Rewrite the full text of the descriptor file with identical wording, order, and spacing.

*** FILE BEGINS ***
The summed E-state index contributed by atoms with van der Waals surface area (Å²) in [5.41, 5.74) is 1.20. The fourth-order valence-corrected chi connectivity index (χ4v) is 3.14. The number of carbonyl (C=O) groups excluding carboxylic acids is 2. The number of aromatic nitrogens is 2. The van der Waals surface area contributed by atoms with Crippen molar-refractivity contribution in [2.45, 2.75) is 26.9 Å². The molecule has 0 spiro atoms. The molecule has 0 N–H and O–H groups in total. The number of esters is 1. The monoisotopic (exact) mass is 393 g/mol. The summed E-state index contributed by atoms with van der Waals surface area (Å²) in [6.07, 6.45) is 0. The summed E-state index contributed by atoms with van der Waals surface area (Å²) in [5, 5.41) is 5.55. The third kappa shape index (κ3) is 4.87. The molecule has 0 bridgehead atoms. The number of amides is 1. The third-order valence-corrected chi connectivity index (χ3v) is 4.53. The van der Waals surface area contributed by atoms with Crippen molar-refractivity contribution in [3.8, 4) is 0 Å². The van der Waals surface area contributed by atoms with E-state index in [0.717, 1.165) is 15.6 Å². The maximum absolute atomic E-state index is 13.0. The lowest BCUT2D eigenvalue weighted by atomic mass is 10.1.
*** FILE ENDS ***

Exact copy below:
The summed E-state index contributed by atoms with van der Waals surface area (Å²) in [5.41, 5.74) is 1.20. The fourth-order valence-corrected chi connectivity index (χ4v) is 3.14. The number of carbonyl (C=O) groups excluding carboxylic acids is 2. The number of aromatic nitrogens is 2. The van der Waals surface area contributed by atoms with Crippen molar-refractivity contribution in [2.45, 2.75) is 26.9 Å². The molecule has 0 spiro atoms. The molecule has 0 N–H and O–H groups in total. The number of esters is 1. The monoisotopic (exact) mass is 393 g/mol. The summed E-state index contributed by atoms with van der Waals surface area (Å²) in [6.07, 6.45) is 0. The summed E-state index contributed by atoms with van der Waals surface area (Å²) in [5, 5.41) is 5.55. The third kappa shape index (κ3) is 4.87. The molecule has 0 bridgehead atoms. The number of amides is 1. The third-order valence-corrected chi connectivity index (χ3v) is 4.53. The van der Waals surface area contributed by atoms with Crippen molar-refractivity contribution in [3.8, 4) is 0 Å². The van der Waals surface area contributed by atoms with E-state index in [0.717, 1.165) is 15.6 Å². The maximum absolute atomic E-state index is 13.0. The lowest BCUT2D eigenvalue weighted by atomic mass is 10.1.